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Factual Background Edit
The "kevinspacey.com" domain name was registered in 1996 by Canadian resident Jeffrey Burgar, without Spacey's consent. It was, indeed, one of many celebrity names Burgar registered without consent, all of which pointed to his main site "celebrity1000.com."
Spacey sued Burgar in federal District Court in California, complaining that Burgar's use of the "kevinspacey.com" domain name violated Spacey's intellectual property rights under federal and state law.
Trial Court Proceedings Edit
At first, Spacey was not successful. District Judge Gary Feess dismissed the case on the grounds that "the Due Process Clause of the Constitution precludes the exercise of personal jurisdiction over . . . nonresident [Burgar] in the instant action." Though Burgar's website contained advertising for California businesses, Burgar had not selected those ads and had no control over them. Instead, Burgar had sold advertising space to another company which in turn sold the California-related ads.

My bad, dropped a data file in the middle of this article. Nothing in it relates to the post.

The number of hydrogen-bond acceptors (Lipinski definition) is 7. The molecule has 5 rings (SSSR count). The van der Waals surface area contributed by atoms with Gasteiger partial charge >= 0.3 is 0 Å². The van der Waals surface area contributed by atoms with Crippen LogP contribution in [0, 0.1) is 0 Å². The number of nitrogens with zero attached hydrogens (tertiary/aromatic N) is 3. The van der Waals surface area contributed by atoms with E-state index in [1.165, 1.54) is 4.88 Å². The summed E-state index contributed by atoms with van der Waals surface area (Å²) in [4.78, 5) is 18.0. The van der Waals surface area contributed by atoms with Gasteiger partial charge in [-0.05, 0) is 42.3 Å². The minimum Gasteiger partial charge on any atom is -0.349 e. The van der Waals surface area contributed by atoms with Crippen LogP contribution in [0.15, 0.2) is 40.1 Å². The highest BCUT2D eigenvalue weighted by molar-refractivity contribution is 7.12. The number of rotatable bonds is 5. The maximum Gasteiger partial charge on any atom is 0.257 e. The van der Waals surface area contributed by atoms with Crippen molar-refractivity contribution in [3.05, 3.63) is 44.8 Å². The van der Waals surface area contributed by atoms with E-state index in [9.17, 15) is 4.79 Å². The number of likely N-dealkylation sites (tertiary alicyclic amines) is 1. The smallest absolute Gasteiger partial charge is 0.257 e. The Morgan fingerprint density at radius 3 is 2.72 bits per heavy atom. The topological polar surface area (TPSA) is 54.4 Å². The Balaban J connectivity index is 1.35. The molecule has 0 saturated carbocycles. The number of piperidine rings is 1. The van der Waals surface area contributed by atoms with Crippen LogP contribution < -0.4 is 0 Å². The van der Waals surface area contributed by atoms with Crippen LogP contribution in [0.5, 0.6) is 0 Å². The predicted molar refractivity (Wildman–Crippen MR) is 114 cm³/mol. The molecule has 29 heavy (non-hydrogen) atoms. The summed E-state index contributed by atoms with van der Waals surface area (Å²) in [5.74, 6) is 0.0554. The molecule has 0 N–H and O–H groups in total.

Domain Name Arbitration Edit
After the federal lawsuit was dismissed, Spacey brought a proceeding before the National Arbitration Forum, pursuant to the Uniform Domain Name Dispute Resolution Policy. There, he was successful. The National Arbitration Forum panelists ruled that Spacey satisfied all three of the Policy's requirements for transferring a domain name.
First, they held that "a celebrity's name can serve as a trademark when used to identify the celebrity's performance services," and they agreed with Spacey that the public associates his name with his acting services. Second, the panelists found that Burgar had
no right or legitimate interest in Spacey's name and was not making a fair use of it.
Finally, the panelists ruled that Burgar had registered the domain in bad faith, because he had no permission to use Spacey's name. As a result, the panelists ordered the "kevinspacey.com" domain to be transferred to Spacey.